When physical materials that have been checked out to patrons are declared MISSING (not just “SEARCHING,” see New/Missing under Elements), that patron typically will pay a fee for replacement of the item(s), and the library receives these funds for purchasing replacements. This appendix describes the procedures for making replacement decisions, regardless of whether a patron is charged.
Background: For many years, replacement decisions fell under the purview of both Technical Services and Library Faculty, depending on the age, condition, and popularity of the missing title and available funds. In general, if the missing title was the most recent edition, and it was highly circulated (10+ times in past year)—criteria usually met only by Reserve books—they were automatically replaced by Technical Services. Other missing items were placed into a database for Library Faculty to review, through software known as “LCRM.” This home-grown software died about 2012, and was not replaced. At the same time, book replacement funds declined. Thus, few missing items were replaced other than those on Reserve.
Item status is changed to SEARCHING by Access Services or Technical Services Staff when a patron or staff discovers that an item is not on the shelf where it should be housed.
Active reserve items or faculty copies are replaced as soon as it is determined that they are missing.
For other items, each month the Database & Online Access Coordinator will create a list of all SEARCHING items (s), sorted by location, then call#, and forward the list to Access Services.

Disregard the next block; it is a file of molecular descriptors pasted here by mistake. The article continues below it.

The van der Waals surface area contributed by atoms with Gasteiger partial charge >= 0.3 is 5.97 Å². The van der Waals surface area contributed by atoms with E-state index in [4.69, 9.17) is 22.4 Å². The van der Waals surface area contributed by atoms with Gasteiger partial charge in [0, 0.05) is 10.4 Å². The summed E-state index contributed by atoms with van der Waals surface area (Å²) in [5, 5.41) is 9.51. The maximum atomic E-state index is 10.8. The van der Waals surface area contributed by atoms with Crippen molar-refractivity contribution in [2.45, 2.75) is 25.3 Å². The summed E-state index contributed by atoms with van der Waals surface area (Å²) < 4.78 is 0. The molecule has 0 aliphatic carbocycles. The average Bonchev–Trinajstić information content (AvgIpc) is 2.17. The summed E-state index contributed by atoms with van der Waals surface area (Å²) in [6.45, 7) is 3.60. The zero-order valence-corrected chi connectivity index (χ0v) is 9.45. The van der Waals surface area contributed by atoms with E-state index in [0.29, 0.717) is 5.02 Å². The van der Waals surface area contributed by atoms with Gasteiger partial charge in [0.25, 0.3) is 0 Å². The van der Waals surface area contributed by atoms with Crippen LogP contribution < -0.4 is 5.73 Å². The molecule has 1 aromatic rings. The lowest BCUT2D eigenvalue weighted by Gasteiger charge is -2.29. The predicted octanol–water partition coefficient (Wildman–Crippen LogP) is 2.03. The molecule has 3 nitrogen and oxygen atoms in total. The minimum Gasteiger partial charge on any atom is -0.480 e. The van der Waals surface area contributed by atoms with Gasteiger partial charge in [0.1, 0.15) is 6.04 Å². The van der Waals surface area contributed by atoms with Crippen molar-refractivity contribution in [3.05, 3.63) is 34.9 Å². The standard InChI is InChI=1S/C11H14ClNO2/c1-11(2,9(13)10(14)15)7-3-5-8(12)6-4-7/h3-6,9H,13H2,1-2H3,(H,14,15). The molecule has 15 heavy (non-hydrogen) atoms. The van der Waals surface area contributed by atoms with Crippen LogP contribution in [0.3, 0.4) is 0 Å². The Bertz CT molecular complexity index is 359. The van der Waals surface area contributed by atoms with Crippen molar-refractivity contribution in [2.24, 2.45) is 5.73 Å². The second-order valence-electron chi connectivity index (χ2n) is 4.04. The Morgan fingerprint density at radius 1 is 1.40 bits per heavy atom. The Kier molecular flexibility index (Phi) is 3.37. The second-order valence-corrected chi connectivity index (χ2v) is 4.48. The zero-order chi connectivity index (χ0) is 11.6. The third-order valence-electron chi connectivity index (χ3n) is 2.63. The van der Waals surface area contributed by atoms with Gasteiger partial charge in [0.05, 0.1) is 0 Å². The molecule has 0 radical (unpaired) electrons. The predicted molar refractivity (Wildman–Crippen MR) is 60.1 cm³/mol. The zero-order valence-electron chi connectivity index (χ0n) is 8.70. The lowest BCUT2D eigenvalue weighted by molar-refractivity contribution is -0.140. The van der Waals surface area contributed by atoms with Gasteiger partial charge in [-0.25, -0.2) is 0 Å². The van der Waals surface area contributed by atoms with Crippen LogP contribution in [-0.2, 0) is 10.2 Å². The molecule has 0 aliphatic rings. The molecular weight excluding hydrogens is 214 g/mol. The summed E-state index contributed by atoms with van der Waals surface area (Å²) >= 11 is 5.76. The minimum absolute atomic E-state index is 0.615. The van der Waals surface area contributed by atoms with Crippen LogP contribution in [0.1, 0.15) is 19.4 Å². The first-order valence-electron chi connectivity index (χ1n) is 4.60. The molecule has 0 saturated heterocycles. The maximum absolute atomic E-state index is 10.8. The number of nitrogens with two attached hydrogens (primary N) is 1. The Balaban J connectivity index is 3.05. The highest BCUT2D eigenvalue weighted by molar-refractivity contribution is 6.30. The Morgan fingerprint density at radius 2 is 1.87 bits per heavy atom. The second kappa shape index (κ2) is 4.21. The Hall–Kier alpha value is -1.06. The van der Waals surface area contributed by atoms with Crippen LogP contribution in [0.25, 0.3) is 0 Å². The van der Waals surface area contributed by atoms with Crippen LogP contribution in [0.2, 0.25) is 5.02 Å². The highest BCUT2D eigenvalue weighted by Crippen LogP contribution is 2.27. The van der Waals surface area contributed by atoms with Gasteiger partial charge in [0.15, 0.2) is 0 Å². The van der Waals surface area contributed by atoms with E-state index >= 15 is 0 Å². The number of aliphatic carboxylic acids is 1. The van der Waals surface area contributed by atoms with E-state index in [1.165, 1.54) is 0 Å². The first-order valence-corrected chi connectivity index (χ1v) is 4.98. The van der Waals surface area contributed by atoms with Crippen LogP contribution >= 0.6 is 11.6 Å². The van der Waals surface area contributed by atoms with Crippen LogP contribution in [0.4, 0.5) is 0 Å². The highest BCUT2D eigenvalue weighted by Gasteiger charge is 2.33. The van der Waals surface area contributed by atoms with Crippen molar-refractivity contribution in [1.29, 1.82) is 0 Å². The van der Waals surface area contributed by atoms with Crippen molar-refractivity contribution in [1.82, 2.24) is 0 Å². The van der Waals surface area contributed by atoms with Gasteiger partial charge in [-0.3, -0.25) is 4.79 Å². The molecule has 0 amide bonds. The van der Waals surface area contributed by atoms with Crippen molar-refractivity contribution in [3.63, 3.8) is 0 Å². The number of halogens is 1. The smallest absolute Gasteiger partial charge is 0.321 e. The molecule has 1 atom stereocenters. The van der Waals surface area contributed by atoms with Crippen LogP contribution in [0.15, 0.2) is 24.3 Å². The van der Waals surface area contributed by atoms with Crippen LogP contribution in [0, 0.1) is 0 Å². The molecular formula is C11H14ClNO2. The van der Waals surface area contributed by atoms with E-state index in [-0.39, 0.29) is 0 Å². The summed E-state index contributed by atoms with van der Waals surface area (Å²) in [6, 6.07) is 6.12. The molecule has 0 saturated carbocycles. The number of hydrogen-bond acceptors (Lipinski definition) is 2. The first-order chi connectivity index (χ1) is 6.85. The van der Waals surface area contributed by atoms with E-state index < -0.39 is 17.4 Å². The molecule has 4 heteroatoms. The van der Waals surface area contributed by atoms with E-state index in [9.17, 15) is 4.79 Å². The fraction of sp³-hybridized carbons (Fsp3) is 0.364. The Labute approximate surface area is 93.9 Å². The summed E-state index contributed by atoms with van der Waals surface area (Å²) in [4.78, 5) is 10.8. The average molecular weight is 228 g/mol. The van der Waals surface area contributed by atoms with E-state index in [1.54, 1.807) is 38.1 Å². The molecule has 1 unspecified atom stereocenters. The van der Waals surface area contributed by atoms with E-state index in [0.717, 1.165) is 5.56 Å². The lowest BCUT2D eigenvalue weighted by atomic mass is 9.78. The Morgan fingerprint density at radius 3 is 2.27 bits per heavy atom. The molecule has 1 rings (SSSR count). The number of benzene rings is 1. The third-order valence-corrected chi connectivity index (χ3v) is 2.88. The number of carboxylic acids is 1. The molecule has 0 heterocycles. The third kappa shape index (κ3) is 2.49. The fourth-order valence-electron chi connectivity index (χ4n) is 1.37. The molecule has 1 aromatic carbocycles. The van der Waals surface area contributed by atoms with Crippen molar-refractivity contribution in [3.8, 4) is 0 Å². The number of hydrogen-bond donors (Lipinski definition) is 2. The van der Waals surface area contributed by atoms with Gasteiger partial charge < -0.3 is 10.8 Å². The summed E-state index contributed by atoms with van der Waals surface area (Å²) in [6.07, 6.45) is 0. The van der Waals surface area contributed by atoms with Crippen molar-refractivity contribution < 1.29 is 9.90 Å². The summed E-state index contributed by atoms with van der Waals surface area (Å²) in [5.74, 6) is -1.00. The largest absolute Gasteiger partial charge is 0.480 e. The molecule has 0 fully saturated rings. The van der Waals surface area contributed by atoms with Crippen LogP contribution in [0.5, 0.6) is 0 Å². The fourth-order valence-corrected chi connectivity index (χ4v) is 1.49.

Access Services will perform the first search for the items. The status of found items will be changed to “AVAILABLE,” and the status of items not found will be changed to “MISSING.”
Shelving will perform a second search of “MISSING” items.
After second search, a list of “MISSING” items will be put bi-monthly on the X/shared drive under MISSING/FOR REVIEW, with circulation data. Library Faculty will have a month to determine if an item needs to be replaced. Items not replaced will be withdrawn. The list will be kept for a year.
Lost items that are paid by patrons are designated as LOST/PAID and suppressed from public view. Access Services will create a list of these items on the first of each month and notify Technical Services. Technical Services will replace any title that circulated more than three times in the last fiscal year and/or year to date. Items with less circulation will be added to the bi-monthly MISSING/FOR REVIEW list.
Funding, Materials Acquired, Replacement Decision
Funding: Funds collected by the University for missing items are allocated to the 0012D Hegis fund known as the Replacement Trust Fund. The funds vary from year to year. If requested replacement items exceed this funding, the CDO informs the Library Faculty who have the option of purchasing the items through their discipline Hegis funds, or the CDO may purchase them through 0020.